Guthrie Jones found that this was a “well-run home”, with high household standards, regularly inspected by the Home Office, as all such institutions were.”

[4] http://www.theargus.co.uk/news/13718811.CPS__Bishop_prosecution_was_overdue/?ref=rss

[5] Consider the horrific case of Medomsley detention centre in County Durham. Despite several complaints by former inmates to their local MP, he said there was nothing to their complaints. The first was in 1967, the next was in 1981 following the deaths of two inmates aged 17. At each stage, the MP Mr. Martin took the government’s response at face value. At each stage, the government reassured him that there was nothing to the allegations. What we now know is that there was a regime of brutality and abuse over decades so horrific that hardened police officers were shocked by it. http://www.theguardian.com/uk-news/2014/mar/28/durham-police-uncover-paedophile-ring-500-potential-victims  For decades, the young inmates were beaten, brutalized and raped. When Neil Husband was active at Medomsley he raped and brutalized young men on a regular basis and it is now revealed a paedophile ring operated at the centre. Despite many investigations, his abuse was never discovered. Most telling when Mr. Leon Brittan visited in March 1985, as Home Secretary, he praised it for the positive impact it was having! http://www.jordanssolicitors.co.uk/child-abuse/2014/04/the-history-of-abuse-at-medomsley-detention-centre/ Whitelaw, Brittan, and Thatcher never apologised for the abuse that flourished for decades The Crown has never apologised to any of the victims. In fact, the legal settlements they received expressly stated they were not to receive an apology! “Those who were compensated hoped for an apology from the government, but the home secretary at the time, Jack Straw, told them “the terms of the agreement did not include an apology”.” http://www.theguardian.com/uk-news/2014/mar/28/durham-police-uncover-paedophile-ring-500-potential-victims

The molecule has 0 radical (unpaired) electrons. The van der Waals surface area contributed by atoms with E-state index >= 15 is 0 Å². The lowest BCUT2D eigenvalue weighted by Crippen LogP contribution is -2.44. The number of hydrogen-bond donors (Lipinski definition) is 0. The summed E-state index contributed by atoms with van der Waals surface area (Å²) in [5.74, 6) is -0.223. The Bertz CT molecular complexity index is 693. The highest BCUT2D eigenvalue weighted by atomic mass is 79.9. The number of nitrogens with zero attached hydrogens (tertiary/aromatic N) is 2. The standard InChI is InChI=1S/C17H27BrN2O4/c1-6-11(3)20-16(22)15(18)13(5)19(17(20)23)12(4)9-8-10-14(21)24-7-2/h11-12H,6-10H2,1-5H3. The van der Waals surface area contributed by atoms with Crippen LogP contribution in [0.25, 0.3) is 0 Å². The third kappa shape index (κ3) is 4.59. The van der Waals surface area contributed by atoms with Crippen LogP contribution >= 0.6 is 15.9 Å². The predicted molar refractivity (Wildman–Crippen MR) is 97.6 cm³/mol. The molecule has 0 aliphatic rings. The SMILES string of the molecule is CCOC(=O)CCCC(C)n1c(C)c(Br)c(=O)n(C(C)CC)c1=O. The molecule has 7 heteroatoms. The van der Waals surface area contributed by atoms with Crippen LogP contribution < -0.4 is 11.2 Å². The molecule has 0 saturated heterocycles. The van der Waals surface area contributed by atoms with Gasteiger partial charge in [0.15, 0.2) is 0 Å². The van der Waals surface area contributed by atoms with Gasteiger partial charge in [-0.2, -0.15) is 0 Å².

[6] The Queen lunched with Lord Bramall while he was under investigation. http://www.thesun.co.uk/sol/homepage/news/politics/6880891/Queens-support-for-Lord-Bramall-during-child-abuse-probe-is-revealed.html I can find no reports that she has lunched with victims of institutional CSA.

[7] For example, did Margaret Thatcher brief the Queen on the threat to her government when Lord Armstrong suppressed a child abuse inquiry as it would threaten the government’s reputation? http://www.dailymail.co.uk/news/article-3172796/Mandarin-t-help-economical-truth-Lord-Armstrong-centre-accusations-child-abuse-cover-up.html One has to pause to consider the moral character of such men that they would dismiss child abuse so easily and readily. It goes without saying that both men were knighted by the Queen.

[8] https://www.nspcc.org.uk/services-and-resources/research-and-resources/2014/keeping-children-safe-allegations-of-abuse/

[9] One has to note that the Pope, in 2014, has apologised for the Catholic Church’s failings regarding child sexual abuse. http://www.bbc.co.uk/news/world-europe-28189906

[10] http://news.bbc.co.uk/1/hi/uk/4665537.stm see also https://en.wikiquote.org/wiki/7_July_2005_London_bombings#Royal_Family

[11] Are we in a situation where, like the 7/7 attacks, no one takes responsibility. Instead, they explain lessons would be learned. http://news.bbc.co.uk/1/hi/uk/4763097.stm As the article notes, “The twin reports into the London bombings of 7 July 2005 are marked by the characteristically British habit in these types of inquiries of listing a long series of failures and then not blaming anyone.” It then quotes the Intelligence and Security Committee (ISC) report with the now classic Civil Service response: “We believe that lessons have been learned.”


About lawrence serewicz

An American living and working in the UK trying to understand the American idea and explain it to others. The views in this blog are my own for better or worse.